Searching over 5,500,000 cases.


searching
Buy This Entire Record For $7.95

Download the entire decision to receive the complete text, official citation,
docket number, dissents and concurrences, and footnotes for this case.

Learn more about what you receive with purchase of this case.

Phlipot v. State

Supreme Court of Delaware

January 7, 2019

MATTHEW PHLIPOT, Defendant Below, Appellant,
v.
STATE OF DELAWARE, Plaintiff Below, Appellee.

          Submitted: October 18, 2018

          Court Below: Superior Court of the State of Delaware Cr. ID No. 0903021873 (S)

          Before VAUGHN, SEITZ, and TRAYNOR, Justices.

          ORDER

          COLLINS J. SEITZ, JR. JUSTICE

         (1) In this appeal from the Superior Court's August 22, 2018 modified sentence order, the State has moved to affirm the Superior Court's judgment on the ground that it is manifest on the face of the appellant's opening brief that the appeal is without merit. We agree and affirm.

         (2) In 2010, the appellant, Matthew Phlipot, was convicted of two counts of rape in the fourth degree and was sentenced to twenty years of Level V incarceration, suspended after ten years for ten years of Level IV supervision, suspended after six months for two years of Level III probation.[1] Under 11 Del. C. § 4121-Delaware's sex offender registration and community notification statute- Phlipot is designated as a Tier II sex offender.[2]

         (3) Phlipot began his unsuspended six-month term of Level IV supervision on April 25, 2018 when he was transferred from Level V incarceration to Level IV work release. On May 17, 2018, ten days after he began Level IV home confinement, Phlipot received an unexpected notice from the Smyrna police that he was required to vacate his Level IV placement within sixty days because the home was located within five hundred feet of the Smyrna High School and Middle School.[3]When he was unable to find a suitable substitute home confinement placement within sixty days, Phlipot was arrested on an administrative warrant alleging that he was in violation of a condition of his Level IV home confinement supervision.

         (4) Phlipot immediately filed a motion for modification of sentence explaining his dilemma and asking to be "flowed down" from Level IV to Level III. The violation report filed by Phlipot's probation officer explained the situation but recommended that Phlipot finish his remaining Level IV time at Level V. On August 22, 2018, Superior Court issued a "modified sentence order" resentencing Phlipot, effective August 22, 2018, to nine years and six months of Level V incarceration suspended immediately for two years of Level III probation with GPS monitoring.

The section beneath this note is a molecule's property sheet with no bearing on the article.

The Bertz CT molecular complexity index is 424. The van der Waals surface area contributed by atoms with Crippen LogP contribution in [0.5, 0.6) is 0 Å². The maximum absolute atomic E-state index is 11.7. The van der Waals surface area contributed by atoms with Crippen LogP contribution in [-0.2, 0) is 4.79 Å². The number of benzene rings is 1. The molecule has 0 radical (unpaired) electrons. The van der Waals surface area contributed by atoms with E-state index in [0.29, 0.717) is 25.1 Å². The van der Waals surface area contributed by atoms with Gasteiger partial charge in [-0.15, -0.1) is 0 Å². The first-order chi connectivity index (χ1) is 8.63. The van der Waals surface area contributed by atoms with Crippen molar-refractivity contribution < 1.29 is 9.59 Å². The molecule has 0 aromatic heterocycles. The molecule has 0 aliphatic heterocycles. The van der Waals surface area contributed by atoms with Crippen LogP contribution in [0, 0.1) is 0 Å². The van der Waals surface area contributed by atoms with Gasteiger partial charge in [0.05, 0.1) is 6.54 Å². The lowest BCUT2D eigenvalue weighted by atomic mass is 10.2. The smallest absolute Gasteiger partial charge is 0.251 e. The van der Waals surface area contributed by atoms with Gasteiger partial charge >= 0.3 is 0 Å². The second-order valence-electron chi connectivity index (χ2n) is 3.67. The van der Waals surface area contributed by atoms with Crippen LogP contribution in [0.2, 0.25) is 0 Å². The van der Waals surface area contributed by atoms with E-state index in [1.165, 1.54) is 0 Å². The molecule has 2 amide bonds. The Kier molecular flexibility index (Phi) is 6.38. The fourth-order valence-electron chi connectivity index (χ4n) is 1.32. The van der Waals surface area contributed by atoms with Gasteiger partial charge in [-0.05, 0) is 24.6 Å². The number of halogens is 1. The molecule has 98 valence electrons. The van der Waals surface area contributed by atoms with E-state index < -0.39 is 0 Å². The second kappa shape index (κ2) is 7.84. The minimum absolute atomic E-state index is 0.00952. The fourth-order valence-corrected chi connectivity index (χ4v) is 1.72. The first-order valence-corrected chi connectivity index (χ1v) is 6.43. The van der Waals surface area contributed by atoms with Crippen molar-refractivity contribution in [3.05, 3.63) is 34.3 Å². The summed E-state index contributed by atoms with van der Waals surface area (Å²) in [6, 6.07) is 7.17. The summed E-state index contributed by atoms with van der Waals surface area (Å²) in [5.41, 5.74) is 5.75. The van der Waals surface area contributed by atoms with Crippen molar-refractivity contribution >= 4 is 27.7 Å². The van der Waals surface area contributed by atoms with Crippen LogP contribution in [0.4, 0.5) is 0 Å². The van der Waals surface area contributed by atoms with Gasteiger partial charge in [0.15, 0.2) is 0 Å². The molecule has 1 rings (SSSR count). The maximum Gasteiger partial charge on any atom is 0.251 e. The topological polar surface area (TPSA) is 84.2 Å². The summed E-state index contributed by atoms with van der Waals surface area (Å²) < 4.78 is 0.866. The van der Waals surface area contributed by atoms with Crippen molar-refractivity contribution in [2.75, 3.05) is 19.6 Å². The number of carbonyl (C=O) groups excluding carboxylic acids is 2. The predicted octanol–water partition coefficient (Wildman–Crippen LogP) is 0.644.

(5) On appeal, Phlipot objects to the GPS monitoring imposed in the modified sentence order. He claims that adding GPS monitoring to his Level III probation constituted an illegal increase in sentence because GPS monitoring was not included in the sentence as originally imposed and because GPS monitoring is not statutorily required for Tier II sex offenders.

         (6) Phlipot is correct that 11 Del. C. § 4121 does not mandate GPS monitoring for Tier II sex offenders as it does for Tier III sex offenders.[4] But the statute does not prohibit a court from imposing GPS monitoring as a condition of probation when sentencing a Tier II offender, as Phlipot seems to suggest.

         (7) The record reflects that the Superior Court modified Phlipot's sentence in response to his motion for modification of sentence and his probation officer's violation report. The Superior Court added GPS monitoring to Phlipot's two years of Level III probation to substitute for the previously-imposed Level IV home confinement, which had become problematic when Phlipot was unable to find a replacement home confinement host. Modifying the sentence in this way did not increase Phlipot's punishment, [5] illegally increase his sentence, [6] or violate 11 Del. C. § 4121.

         (8) Appellate review of a sentence generally ends upon a determination that the sentence is within statutory limits.[7] To disturb a sentence on appeal, there must be a showing either of the imposition of an illegal sentence or of an abuse of the trial court's broad discretion.[8] In this case, Phlipot has not demonstrated, and the record does not reflect, that the Superior Court imposed an illegal sentence or abused its discretion when the court issued a modified sentence order on August 22, 2018, resentencing Phlipot to nine years and six months of Level V incarceration suspended immediately for two years of Level III probation with GPS monitoring.

         NOW, THEREFORE, IT IS ORDERED that the motion to affirm is GRANTED. The judgment ...


Buy This Entire Record For $7.95

Download the entire decision to receive the complete text, official citation,
docket number, dissents and concurrences, and footnotes for this case.

Learn more about what you receive with purchase of this case.